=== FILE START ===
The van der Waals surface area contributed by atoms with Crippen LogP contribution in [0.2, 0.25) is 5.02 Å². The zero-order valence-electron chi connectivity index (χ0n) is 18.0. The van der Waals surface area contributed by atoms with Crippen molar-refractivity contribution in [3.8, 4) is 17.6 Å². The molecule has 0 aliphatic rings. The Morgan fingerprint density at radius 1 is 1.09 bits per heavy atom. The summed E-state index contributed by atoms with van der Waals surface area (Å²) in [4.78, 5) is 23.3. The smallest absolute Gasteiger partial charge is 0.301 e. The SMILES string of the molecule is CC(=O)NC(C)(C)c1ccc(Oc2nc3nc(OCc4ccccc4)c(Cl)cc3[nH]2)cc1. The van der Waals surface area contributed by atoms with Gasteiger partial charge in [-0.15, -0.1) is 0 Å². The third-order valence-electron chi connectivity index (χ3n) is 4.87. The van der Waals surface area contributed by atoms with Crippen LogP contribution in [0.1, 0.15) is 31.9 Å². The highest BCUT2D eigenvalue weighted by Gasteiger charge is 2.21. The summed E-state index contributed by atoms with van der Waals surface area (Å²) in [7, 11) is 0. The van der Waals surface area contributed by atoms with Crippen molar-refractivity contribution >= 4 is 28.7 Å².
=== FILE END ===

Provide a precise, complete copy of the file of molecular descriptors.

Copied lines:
The van der Waals surface area contributed by atoms with Crippen LogP contribution in [0.2, 0.25) is 5.02 Å². The zero-order valence-electron chi connectivity index (χ0n) is 18.0. The van der Waals surface area contributed by atoms with Crippen molar-refractivity contribution in [3.8, 4) is 17.6 Å². The molecule has 0 aliphatic rings. The Morgan fingerprint density at radius 1 is 1.09 bits per heavy atom. The summed E-state index contributed by atoms with van der Waals surface area (Å²) in [4.78, 5) is 23.3. The smallest absolute Gasteiger partial charge is 0.301 e. The SMILES string of the molecule is CC(=O)NC(C)(C)c1ccc(Oc2nc3nc(OCc4ccccc4)c(Cl)cc3[nH]2)cc1. The van der Waals surface area contributed by atoms with Gasteiger partial charge in [-0.15, -0.1) is 0 Å². The third-order valence-electron chi connectivity index (χ3n) is 4.87. The van der Waals surface area contributed by atoms with Crippen LogP contribution in [0.1, 0.15) is 31.9 Å². The highest BCUT2D eigenvalue weighted by Gasteiger charge is 2.21. The summed E-state index contributed by atoms with van der Waals surface area (Å²) in [7, 11) is 0. The van der Waals surface area contributed by atoms with Crippen molar-refractivity contribution >= 4 is 28.7 Å².